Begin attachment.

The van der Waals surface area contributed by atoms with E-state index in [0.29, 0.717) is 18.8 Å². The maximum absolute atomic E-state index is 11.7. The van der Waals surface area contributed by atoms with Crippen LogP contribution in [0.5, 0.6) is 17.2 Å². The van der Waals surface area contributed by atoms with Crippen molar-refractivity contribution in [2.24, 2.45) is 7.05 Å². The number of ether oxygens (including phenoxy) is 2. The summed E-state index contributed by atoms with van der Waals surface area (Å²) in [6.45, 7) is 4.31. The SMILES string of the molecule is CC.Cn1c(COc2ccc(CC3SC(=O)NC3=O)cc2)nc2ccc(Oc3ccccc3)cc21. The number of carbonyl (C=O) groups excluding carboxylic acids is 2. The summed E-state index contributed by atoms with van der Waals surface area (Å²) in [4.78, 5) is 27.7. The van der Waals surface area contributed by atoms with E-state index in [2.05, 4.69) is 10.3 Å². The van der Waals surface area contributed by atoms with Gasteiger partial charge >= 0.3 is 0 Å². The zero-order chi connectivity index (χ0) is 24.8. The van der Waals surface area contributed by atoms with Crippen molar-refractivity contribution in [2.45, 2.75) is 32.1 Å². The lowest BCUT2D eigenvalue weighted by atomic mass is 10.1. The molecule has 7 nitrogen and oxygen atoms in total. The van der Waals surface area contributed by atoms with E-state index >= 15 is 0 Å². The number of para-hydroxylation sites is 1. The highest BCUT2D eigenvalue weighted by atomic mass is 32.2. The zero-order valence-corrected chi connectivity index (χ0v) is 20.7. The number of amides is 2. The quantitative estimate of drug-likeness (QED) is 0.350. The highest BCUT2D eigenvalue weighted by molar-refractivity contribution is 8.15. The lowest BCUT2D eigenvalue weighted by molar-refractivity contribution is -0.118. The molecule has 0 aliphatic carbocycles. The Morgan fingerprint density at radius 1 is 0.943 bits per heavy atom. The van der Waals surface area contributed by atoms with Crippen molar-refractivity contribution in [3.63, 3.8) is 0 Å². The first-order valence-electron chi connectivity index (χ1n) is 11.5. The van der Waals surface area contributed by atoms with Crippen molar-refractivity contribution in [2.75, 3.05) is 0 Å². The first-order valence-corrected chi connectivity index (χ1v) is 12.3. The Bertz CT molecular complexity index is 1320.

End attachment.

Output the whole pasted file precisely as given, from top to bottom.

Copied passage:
The van der Waals surface area contributed by atoms with E-state index in [0.29, 0.717) is 18.8 Å². The maximum absolute atomic E-state index is 11.7. The van der Waals surface area contributed by atoms with Crippen LogP contribution in [0.5, 0.6) is 17.2 Å². The van der Waals surface area contributed by atoms with Crippen molar-refractivity contribution in [2.24, 2.45) is 7.05 Å². The number of ether oxygens (including phenoxy) is 2. The summed E-state index contributed by atoms with van der Waals surface area (Å²) in [6.45, 7) is 4.31. The SMILES string of the molecule is CC.Cn1c(COc2ccc(CC3SC(=O)NC3=O)cc2)nc2ccc(Oc3ccccc3)cc21. The number of carbonyl (C=O) groups excluding carboxylic acids is 2. The summed E-state index contributed by atoms with van der Waals surface area (Å²) in [4.78, 5) is 27.7. The van der Waals surface area contributed by atoms with E-state index in [2.05, 4.69) is 10.3 Å². The van der Waals surface area contributed by atoms with Gasteiger partial charge >= 0.3 is 0 Å². The zero-order chi connectivity index (χ0) is 24.8. The van der Waals surface area contributed by atoms with Crippen molar-refractivity contribution in [2.45, 2.75) is 32.1 Å². The lowest BCUT2D eigenvalue weighted by atomic mass is 10.1. The molecule has 7 nitrogen and oxygen atoms in total. The van der Waals surface area contributed by atoms with E-state index >= 15 is 0 Å². The number of para-hydroxylation sites is 1. The highest BCUT2D eigenvalue weighted by atomic mass is 32.2. The zero-order valence-corrected chi connectivity index (χ0v) is 20.7. The number of amides is 2. The quantitative estimate of drug-likeness (QED) is 0.350. The highest BCUT2D eigenvalue weighted by molar-refractivity contribution is 8.15. The lowest BCUT2D eigenvalue weighted by molar-refractivity contribution is -0.118. The molecule has 0 aliphatic carbocycles. The Morgan fingerprint density at radius 1 is 0.943 bits per heavy atom. The van der Waals surface area contributed by atoms with Crippen molar-refractivity contribution in [3.63, 3.8) is 0 Å². The first-order valence-electron chi connectivity index (χ1n) is 11.5. The van der Waals surface area contributed by atoms with Crippen molar-refractivity contribution in [2.75, 3.05) is 0 Å². The first-order valence-corrected chi connectivity index (χ1v) is 12.3. The Bertz CT molecular complexity index is 1320.